Bil’s rating (out of 5): BBBB.
Original title: Lo straniero
/ / , . , , , . Screenplay by , , , script revisions by , based on the novel by . Cinematography by . Produced by . Music by . Production Design by . Costume Design by . Film Editing by .
Luchino Visconti adapts Albert Camus’s novel of murder and alienation in French-controlled Algiers to the big screen with visually appealing and intellectually sobering results. Death In Venice would be four years later, he hasn’t quite transformed Camus’ philosophical investigation into a visual language the way he did Mann’s, but the sumptuous photography, emphasizing a lot of burning browns and yellows, creates a strong sense of the heat that these characters constantly find themselves in and which prompts their actions.is excellent as the main character, a Frenchman who has just buried his mother and, unable to process his feelings about her death, immediately throws himself into sensual pleasures, going to the beach with his girlfriend (a wonderful ) before taking her to the movies. Mastroianni’s neighbour and friend enlists his help clearing him from legal trouble over the Arab girlfirend he has been abusing, a situation that increases in intensity when the woman’s male relatives start following Geret around in search of revenge. The heated atmosphere culminates in a bizarrely motivated crime on a brutally hot day on the beach, leading to Mastroianni finding himself in prison and facing ideas about death, life and morality. Visconti’s literary adaptation isn’t as resonant as his cinematic translation of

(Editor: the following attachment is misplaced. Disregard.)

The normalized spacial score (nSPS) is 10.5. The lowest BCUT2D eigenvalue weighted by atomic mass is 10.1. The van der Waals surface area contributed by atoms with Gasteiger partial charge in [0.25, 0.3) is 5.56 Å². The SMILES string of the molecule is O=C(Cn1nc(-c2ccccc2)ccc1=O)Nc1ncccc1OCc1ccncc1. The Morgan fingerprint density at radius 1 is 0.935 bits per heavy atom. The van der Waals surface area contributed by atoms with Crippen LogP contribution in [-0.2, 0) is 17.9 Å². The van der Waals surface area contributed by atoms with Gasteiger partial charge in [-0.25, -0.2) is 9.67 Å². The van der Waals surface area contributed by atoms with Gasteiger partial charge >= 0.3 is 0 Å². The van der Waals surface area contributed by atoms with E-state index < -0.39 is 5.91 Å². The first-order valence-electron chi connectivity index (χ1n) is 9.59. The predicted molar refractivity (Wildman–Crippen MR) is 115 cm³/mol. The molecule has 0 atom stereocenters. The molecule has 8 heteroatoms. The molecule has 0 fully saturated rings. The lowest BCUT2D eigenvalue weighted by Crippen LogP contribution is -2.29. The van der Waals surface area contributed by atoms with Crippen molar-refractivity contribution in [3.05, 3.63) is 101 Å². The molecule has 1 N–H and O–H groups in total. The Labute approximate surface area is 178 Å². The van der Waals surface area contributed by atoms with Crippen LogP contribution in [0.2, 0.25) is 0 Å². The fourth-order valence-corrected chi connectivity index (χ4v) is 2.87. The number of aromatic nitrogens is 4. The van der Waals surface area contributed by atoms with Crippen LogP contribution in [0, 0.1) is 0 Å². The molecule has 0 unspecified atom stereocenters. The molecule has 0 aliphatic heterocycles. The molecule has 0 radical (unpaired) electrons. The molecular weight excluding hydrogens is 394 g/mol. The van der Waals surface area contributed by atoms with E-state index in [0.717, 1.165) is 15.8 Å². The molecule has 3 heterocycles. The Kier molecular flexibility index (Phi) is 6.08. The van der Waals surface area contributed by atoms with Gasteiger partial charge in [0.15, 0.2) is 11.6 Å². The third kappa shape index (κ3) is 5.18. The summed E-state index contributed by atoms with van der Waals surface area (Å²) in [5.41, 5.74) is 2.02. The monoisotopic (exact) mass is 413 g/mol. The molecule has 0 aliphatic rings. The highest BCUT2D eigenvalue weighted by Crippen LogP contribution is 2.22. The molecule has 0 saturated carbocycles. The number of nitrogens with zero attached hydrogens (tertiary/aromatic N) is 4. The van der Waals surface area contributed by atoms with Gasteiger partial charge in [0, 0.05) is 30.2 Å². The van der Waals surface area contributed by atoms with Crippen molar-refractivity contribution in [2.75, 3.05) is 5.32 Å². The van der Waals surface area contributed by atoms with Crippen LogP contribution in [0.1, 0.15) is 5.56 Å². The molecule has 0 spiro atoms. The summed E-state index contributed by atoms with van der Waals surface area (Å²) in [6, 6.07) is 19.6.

Golden Globe Award Nomination: Best Foreign Language Film
Venice Film Festival: In Competition